THE SONG OF THE SHOE-BLACK,
I was born-I was bred-in the midst of the dirt,
My "lullaby baby" was swearing and din;
To pick up a living, I'm turn'd on the street.
I'm hungry, and often in want of a meal:
I meet with companions,-there's PENTONVILLE BOB
Says he "There's the pawnbroker's, over the way;
I do as he bids me; he tells me with joy,
So he takes me at once to a kind-hearted gent,
The game I continue,-with this thing and that;
The game it goes on, every day after day;
The lessons they teach me, I try and repeat,
So they give me a box, and of brushes a set,
And often my memory carries me back,
I think how the dirt might have stuck to me still,
So, honour to those who are on the alert
To raise up poor fellows like us from the dirt,
And cause all the rubbings through which we have past
There is nothing so black, but if pains we bestow,
Plans and Progress.
LIVERPOOL RAGGED SCHOOLS.
NEWS from our provincial fellow-workers must be at all times welcome to those who labour at head-quarters in London, both as intelligence of the working of our system amongst other communities, and as sometimes supplyhints for its more effectual application in our own city.
There are twenty-six Ragged Schools in Liverpool, but I have as yet visited only four of them, as the rest are not open during the day. The attendance on the average at each school appears to be much below that in London, but the class of children is essentially that of the outcast and helpless rather than of the criminal.
The endeavours of those who manage these schools are more preventative than curative, but reasoning from the latest statistics relating to juvenile crime in that town, there is no place in Britain in greater need of provision for the pauper delinquents.
The school in Soho Street is well-conducted and deservedly a model refuge, a pattern for the Day Ragged Schools of Liverpool, and in some particulars meriting serious attention from those who manage similar establishments in London.
The children are fed at a small expenditure, the premises are far more spacious than could be hoped for in the metropolis, the pupils are not submitted to the contaminating intercourse of criminal playmates, and there is altogether an air of cheerfulness which I cannot help thinking peculiar to the place.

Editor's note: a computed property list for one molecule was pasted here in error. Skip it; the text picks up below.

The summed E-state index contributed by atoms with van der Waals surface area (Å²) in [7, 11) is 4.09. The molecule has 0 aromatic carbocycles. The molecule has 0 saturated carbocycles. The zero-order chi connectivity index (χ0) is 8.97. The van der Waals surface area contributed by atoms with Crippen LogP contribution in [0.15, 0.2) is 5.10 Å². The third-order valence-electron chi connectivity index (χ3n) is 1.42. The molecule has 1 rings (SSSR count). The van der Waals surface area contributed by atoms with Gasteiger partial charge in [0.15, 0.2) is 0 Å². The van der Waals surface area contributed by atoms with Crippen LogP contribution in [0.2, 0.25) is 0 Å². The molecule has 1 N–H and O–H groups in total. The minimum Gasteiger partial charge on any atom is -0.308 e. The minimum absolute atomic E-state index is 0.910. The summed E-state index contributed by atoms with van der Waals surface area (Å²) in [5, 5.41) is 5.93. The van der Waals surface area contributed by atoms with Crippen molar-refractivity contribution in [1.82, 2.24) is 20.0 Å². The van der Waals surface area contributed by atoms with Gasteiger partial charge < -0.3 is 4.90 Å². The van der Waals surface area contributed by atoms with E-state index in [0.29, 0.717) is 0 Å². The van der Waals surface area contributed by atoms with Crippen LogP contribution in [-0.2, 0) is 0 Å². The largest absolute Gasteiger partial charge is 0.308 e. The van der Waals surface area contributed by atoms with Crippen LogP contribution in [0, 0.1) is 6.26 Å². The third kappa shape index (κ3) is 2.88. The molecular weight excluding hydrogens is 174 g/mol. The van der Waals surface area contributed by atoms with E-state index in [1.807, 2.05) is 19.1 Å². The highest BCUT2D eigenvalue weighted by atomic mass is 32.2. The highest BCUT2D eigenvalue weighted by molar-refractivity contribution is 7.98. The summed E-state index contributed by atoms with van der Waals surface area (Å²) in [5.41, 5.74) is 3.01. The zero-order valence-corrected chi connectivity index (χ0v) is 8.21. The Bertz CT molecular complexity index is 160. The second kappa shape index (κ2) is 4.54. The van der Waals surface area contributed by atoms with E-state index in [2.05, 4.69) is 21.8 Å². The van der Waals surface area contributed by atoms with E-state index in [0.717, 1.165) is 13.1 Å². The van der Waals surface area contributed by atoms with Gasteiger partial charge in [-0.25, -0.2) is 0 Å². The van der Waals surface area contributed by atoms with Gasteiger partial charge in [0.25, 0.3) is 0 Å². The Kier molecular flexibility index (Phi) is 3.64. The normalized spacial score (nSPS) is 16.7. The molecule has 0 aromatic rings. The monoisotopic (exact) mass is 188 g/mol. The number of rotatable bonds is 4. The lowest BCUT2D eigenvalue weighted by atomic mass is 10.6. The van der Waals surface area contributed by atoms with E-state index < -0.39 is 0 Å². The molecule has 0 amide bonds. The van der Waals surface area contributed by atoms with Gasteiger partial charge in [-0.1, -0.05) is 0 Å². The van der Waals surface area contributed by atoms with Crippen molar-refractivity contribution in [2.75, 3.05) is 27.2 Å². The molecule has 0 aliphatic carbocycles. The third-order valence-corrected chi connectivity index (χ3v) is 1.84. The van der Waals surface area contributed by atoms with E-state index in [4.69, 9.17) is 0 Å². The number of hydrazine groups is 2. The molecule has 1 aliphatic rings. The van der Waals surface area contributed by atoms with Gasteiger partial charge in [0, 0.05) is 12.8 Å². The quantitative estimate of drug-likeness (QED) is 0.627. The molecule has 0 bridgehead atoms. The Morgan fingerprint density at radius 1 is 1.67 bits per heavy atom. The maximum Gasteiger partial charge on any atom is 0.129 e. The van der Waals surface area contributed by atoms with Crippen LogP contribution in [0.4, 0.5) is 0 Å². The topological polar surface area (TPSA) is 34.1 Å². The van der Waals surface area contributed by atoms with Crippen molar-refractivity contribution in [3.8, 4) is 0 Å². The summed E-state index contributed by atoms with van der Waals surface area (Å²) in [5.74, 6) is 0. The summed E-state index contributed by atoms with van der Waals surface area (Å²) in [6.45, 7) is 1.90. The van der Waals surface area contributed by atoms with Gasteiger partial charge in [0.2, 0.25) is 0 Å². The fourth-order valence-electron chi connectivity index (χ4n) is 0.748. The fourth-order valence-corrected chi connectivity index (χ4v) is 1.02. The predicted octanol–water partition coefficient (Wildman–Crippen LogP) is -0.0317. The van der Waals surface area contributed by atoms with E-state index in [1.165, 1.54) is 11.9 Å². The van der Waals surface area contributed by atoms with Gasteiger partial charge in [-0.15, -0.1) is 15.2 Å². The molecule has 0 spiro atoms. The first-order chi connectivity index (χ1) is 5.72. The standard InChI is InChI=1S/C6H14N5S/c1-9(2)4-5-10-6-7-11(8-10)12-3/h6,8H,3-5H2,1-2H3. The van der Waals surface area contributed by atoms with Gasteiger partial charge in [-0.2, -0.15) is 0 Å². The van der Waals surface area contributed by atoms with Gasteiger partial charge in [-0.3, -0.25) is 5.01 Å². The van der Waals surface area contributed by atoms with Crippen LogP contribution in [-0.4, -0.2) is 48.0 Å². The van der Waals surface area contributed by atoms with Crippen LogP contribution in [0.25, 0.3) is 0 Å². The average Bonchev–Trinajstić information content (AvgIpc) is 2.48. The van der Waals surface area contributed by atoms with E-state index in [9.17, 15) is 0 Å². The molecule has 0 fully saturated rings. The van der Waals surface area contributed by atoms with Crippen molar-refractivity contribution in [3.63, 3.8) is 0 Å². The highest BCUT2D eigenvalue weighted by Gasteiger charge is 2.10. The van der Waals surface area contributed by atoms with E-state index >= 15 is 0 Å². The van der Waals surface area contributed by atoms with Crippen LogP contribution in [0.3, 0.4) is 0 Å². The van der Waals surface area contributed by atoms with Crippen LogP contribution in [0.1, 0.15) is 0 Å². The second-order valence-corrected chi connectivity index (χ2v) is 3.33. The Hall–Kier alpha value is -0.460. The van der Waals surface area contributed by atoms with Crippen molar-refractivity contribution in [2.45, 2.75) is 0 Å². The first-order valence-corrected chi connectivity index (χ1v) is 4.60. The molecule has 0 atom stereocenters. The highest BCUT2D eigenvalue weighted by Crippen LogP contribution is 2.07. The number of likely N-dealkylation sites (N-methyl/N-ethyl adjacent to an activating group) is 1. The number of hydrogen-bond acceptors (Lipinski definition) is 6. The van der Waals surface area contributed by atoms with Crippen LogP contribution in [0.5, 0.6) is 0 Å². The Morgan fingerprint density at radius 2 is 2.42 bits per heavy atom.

I observed with great interest the active, though wholly voluntary exertions of about twenty boys, employed in making paper bags for the use of bakers, confectioners, and grocers. This occupation appears remarkably well adapted for those schools where the industrial classes are but feebly supported, because it admits of considerable division of labour, and the several processes range from the most simple to those which call forth skill and neatness of hand.
The customers supply their own paper. It is then cut by the master according to pattern, and the boys in various detachments fold, paste, dry, and finally paint it with the name of the shop where it is to be used, and when permitted, add a line informing the public where and by whom the paper bag was made and printed.
There is considerable demand for these articles in Liverpool, and feeling assured that there is a very large field in London of grocers and pastry cooks unexplored, I hope soon to introduce the employment into the schools of the Union, and yet I fear that we can scarcely expect in London the same spirit of unpaid industry which prompts these Liverpool boys to work so hard for nothing.
Those who have visited our own Field Lane School on a summer's day must remember the unsavoury blasts of noisome effluvia which the neighbouring offal-factory emits. Now all attempts have failed to enforce the abatement of this nuisance; but I think that if the Field Lane boys could start a brass band similar to that of the Soho Street School in Liverpool, they might soon dictate terms to the proprietors of other nuisances who would not listen to reason.
Before dinner hour, about one o'clock, the boys and girls of Soho Street are assembled in their separate though adjoining playgrounds, and with some allowable pomposity the band steps forward, composed of four fifers, a little fellow with a cornopean, two with triangles, and one with a drum. The music thus produced is creditable to the band, and, as affording both relaxation,
encouragement to exercise, and opportunity for the cultivation of musical talent, it cannot be otherwise than an important element in promoting that vivacity which I before mentioned.